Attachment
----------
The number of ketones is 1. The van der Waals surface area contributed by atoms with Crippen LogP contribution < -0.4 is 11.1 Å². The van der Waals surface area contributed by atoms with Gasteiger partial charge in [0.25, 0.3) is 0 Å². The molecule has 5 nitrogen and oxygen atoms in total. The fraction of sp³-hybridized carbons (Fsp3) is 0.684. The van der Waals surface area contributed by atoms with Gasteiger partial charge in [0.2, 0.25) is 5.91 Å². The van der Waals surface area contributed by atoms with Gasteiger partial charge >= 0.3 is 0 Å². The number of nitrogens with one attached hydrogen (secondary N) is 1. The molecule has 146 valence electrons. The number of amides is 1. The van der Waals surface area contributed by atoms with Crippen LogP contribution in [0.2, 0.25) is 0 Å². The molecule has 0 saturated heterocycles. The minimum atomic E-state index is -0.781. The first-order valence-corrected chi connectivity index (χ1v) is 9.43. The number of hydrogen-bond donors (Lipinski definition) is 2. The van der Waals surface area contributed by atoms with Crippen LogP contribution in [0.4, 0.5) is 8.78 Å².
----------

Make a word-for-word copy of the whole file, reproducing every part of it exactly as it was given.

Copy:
The number of ketones is 1. The van der Waals surface area contributed by atoms with Crippen LogP contribution < -0.4 is 11.1 Å². The van der Waals surface area contributed by atoms with Gasteiger partial charge in [0.25, 0.3) is 0 Å². The molecule has 5 nitrogen and oxygen atoms in total. The fraction of sp³-hybridized carbons (Fsp3) is 0.684. The van der Waals surface area contributed by atoms with Gasteiger partial charge in [0.2, 0.25) is 5.91 Å². The van der Waals surface area contributed by atoms with Gasteiger partial charge >= 0.3 is 0 Å². The number of nitrogens with one attached hydrogen (secondary N) is 1. The molecule has 146 valence electrons. The number of amides is 1. The van der Waals surface area contributed by atoms with Crippen LogP contribution in [0.2, 0.25) is 0 Å². The molecule has 0 saturated heterocycles. The minimum atomic E-state index is -0.781. The first-order valence-corrected chi connectivity index (χ1v) is 9.43. The number of hydrogen-bond donors (Lipinski definition) is 2. The van der Waals surface area contributed by atoms with Crippen LogP contribution in [0.4, 0.5) is 8.78 Å².